Leptospirosis disease is a globally important infectious disease. The disease is caused by a bacteria which is called* Leptospira*. Human as well as cattle is mostly infected from this disease [1]. The human is infected by means of drinking the water in which a rat was found dead, and cattle that drink this water become infectious. The human whose urine is used by other animals and cattle is also infected because the leptospirosis disease germs come out in urine. Those who wade through dirty water are mostly infected from this disease. Weil’s first time described leptospirosis as a unique disease process in 1886, while 30 years before Inada and his colleagues identified the causal organism. The symptoms of leptospirosis are high fever, headache, chills, muscle aches, conjunctivitis (red eyes), diarrhea, vomiting, and kidney or liver problems (which may also include jaundice), anemia, and, sometimes, rash. Symptoms may last from a few days and up to several weeks. Deaths from this disease may occur, but they are rare. For some cases the infections can be mild and without obvious symptom [2–6].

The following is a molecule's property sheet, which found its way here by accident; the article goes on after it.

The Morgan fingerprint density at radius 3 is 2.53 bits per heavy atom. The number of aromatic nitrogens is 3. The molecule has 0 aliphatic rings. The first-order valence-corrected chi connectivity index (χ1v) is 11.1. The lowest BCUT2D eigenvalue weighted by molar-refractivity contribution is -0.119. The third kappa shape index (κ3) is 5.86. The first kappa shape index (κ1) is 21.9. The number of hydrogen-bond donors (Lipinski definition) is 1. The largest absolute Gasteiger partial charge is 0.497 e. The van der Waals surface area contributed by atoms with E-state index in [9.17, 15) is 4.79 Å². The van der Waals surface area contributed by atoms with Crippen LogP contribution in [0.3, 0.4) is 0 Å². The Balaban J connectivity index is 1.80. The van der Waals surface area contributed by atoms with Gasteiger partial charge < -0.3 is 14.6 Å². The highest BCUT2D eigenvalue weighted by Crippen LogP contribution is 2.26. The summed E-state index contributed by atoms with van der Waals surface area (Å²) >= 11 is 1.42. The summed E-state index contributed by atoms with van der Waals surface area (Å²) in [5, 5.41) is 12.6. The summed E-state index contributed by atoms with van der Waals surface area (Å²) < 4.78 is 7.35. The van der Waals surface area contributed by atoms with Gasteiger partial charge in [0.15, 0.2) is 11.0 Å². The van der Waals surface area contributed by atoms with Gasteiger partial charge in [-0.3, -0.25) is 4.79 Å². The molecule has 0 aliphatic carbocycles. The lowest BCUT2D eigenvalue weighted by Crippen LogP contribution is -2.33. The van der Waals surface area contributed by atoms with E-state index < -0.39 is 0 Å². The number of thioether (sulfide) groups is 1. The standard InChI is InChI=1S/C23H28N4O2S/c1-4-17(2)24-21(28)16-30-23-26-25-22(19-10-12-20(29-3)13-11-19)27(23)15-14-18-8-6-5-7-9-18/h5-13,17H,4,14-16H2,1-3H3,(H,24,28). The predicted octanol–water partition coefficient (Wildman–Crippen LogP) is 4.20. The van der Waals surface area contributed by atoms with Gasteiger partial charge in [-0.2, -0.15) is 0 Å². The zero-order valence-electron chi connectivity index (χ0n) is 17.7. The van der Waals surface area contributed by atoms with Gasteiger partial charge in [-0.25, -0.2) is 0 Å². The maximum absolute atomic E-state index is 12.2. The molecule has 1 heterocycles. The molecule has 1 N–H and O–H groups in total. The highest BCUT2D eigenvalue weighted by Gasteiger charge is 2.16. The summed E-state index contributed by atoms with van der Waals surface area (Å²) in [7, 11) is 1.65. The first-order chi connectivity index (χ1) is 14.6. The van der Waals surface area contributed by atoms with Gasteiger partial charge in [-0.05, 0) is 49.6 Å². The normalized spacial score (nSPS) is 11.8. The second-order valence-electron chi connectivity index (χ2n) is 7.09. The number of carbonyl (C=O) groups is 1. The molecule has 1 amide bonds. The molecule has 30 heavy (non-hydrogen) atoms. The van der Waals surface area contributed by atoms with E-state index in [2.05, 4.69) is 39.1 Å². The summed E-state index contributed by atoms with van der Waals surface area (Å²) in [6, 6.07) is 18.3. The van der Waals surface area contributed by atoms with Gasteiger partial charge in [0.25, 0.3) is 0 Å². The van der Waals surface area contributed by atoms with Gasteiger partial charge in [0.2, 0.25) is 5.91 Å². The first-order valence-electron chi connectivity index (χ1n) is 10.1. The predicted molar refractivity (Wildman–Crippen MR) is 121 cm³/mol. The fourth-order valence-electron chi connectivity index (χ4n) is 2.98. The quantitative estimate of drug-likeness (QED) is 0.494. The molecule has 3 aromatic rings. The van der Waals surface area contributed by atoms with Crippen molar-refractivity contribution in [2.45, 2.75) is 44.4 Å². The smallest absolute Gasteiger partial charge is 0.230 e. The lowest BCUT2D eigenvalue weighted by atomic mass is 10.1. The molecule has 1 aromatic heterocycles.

Many models have been proposed to represent the dynamics of both human and vector population [7–9]. Pongsuumpun et al. [10] developed mathematical models to study the behavior of leptospirosis disease. They represent the rate of change for both rats and human population. The human population is further divided into two main groups: juveniles and adults. Triampo et al. [11] considered a deterministic model for the transmission of leptospirosis disease [11]. In their work they considered a number of leptospirosis infections in Thailand and showed the numerical simulations. Zaman [12] considered the real data presented in [11] to study the dynamical behavior and role of optimal control theory. The dynamical interaction including local and global stability of leptospirosis infected vector and human population can be found in Zaman et al. [13]. In their work they also presented the bifurcation analysis and presented the numerical simulations for different values of infection rate. In [14], the author presented an epidemic model of malaria, by using three control variables, and obtained their optimal solutions; for more references, see, for example, [14–17].